Project Update: UVM STEM

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Recently, members of PC Construction’s Business Development team toured the STEM (Science, Technology, Engineering and Mathematics) project at The University of Vermont. As a new employee-owner and a graduate of UVM’s College of Engineering, I was excited to see the construction progress, and was not disappointed.

The STEM Initiative, valued at over $80 million, is the single largest capital project ever undertaken by the University. When completed, the laboratory building and classroom building will total 200,000 square feet.

Our tour began on the ground floor of the laboratory building, the six-story, teaching and research lab, where the team showed us some of the innovative tools and techniques they are using. Project Engineer Ravi Bidichandani showed us the project’s detailed three-dimensional model, which was developed by PC Construction in collaboration with the project’s subcontractors. Ravi explained that coordinating the project in 3D has enabled a smooth start to the installation of the building’s MEP systems. In most of the research laboratories, the ductwork, conduit and piping will remain exposed as part the modern, industrial design – so a professional and organized installation is extremely important.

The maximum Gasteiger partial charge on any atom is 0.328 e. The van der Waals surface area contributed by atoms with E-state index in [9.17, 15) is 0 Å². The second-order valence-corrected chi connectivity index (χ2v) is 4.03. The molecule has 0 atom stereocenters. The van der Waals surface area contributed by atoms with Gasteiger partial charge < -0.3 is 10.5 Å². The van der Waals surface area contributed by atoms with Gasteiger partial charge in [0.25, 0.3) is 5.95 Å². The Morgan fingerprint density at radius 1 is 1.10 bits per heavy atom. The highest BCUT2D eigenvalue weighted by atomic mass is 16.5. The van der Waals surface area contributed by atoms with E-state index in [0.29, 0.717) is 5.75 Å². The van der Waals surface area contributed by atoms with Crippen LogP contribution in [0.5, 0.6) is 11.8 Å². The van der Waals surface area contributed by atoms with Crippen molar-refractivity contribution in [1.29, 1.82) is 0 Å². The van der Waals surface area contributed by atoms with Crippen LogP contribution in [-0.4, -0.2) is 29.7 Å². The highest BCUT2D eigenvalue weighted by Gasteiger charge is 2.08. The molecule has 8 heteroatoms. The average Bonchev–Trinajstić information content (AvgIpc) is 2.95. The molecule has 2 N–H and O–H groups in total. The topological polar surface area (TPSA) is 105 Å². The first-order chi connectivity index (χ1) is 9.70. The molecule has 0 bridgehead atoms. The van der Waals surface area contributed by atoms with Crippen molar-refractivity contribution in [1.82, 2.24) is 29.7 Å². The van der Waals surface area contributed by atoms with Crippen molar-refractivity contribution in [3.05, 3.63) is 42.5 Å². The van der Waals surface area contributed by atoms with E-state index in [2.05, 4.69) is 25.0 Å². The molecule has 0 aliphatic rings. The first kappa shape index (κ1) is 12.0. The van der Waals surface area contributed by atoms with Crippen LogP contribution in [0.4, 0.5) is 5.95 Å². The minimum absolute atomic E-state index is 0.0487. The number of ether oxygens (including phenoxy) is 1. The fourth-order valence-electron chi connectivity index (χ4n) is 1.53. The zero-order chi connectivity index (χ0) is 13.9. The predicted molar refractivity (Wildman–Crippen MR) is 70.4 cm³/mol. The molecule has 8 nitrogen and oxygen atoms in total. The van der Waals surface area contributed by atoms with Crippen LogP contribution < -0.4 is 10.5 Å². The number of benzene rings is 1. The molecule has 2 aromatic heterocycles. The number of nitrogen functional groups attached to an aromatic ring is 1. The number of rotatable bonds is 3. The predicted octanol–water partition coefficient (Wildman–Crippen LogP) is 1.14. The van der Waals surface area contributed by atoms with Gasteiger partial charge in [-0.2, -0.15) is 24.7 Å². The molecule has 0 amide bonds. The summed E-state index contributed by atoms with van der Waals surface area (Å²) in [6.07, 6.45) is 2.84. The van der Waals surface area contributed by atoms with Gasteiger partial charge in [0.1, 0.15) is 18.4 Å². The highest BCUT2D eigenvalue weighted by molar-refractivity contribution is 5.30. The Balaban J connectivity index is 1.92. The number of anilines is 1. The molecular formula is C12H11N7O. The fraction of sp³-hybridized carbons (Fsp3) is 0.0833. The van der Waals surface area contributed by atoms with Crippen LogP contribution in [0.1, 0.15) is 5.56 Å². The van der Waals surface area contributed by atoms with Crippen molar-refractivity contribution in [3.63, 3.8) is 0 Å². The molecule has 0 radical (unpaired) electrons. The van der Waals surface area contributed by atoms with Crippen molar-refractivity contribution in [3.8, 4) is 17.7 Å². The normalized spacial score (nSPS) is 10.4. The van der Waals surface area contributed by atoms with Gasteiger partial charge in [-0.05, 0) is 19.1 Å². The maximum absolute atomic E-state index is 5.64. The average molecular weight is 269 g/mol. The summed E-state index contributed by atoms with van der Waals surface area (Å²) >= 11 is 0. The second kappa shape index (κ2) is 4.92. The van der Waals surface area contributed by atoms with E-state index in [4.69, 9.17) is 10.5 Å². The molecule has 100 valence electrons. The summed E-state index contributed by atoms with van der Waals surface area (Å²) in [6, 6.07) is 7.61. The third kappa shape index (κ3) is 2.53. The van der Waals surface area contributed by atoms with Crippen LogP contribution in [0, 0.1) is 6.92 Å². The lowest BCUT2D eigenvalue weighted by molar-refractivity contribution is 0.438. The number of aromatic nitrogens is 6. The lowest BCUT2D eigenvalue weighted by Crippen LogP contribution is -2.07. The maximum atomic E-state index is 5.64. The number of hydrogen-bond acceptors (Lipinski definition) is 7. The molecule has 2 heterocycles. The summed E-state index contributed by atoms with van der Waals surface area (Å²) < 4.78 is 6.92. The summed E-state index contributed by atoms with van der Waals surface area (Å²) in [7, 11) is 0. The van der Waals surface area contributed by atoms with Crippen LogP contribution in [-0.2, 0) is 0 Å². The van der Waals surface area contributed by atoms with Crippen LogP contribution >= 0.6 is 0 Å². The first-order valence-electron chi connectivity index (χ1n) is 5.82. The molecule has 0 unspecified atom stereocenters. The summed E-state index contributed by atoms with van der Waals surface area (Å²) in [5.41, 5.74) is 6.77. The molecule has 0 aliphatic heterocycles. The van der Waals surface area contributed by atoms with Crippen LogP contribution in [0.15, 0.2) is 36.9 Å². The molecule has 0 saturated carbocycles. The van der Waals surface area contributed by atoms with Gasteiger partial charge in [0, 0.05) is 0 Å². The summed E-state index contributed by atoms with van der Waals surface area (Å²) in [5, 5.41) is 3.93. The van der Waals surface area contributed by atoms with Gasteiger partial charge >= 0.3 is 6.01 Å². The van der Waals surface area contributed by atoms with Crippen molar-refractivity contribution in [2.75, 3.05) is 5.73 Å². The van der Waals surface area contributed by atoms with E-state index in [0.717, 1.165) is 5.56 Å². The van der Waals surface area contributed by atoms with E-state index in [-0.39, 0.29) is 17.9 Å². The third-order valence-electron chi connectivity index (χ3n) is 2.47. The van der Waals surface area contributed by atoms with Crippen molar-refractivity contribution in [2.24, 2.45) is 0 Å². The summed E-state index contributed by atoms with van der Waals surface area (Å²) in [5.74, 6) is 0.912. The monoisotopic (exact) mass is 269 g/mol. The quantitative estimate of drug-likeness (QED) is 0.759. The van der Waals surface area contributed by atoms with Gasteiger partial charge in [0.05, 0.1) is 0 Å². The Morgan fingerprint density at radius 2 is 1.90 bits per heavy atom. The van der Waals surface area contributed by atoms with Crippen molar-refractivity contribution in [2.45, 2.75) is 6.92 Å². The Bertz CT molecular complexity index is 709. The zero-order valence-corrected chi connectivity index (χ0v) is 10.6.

We also learned that the interior floors are polished concrete, and need to be protected during the construction. As part of PC Construction’s Lean initiative, the team researched solutions and settled on a product new to the company – Skudo temporary surface protection. Skudo is two-layer system including an adhesive base coat and a protective mat covering that protects the concrete slab on deck. This system requires little maintenance, improves site safety and is more effective than other options such as plastic or cardboard, which can slide around from foot traffic.

At the penthouse, in addition to spectacular views of Lake Champlain, we found two massive air handlers each designed to manage the entire building, 75,000 cubic feet per minute. Each unit weighs 150,000 pounds and is made up of nine individual sections. The massive equipment was set in place with only inches of clearance between structural steel. The air-handling units are an integral part to the research and programming that will take place in this facility.

UVM has set up a live web cam so people can watch the development of STEM.  I know that I will watch with great interest and look forward to our next site visit.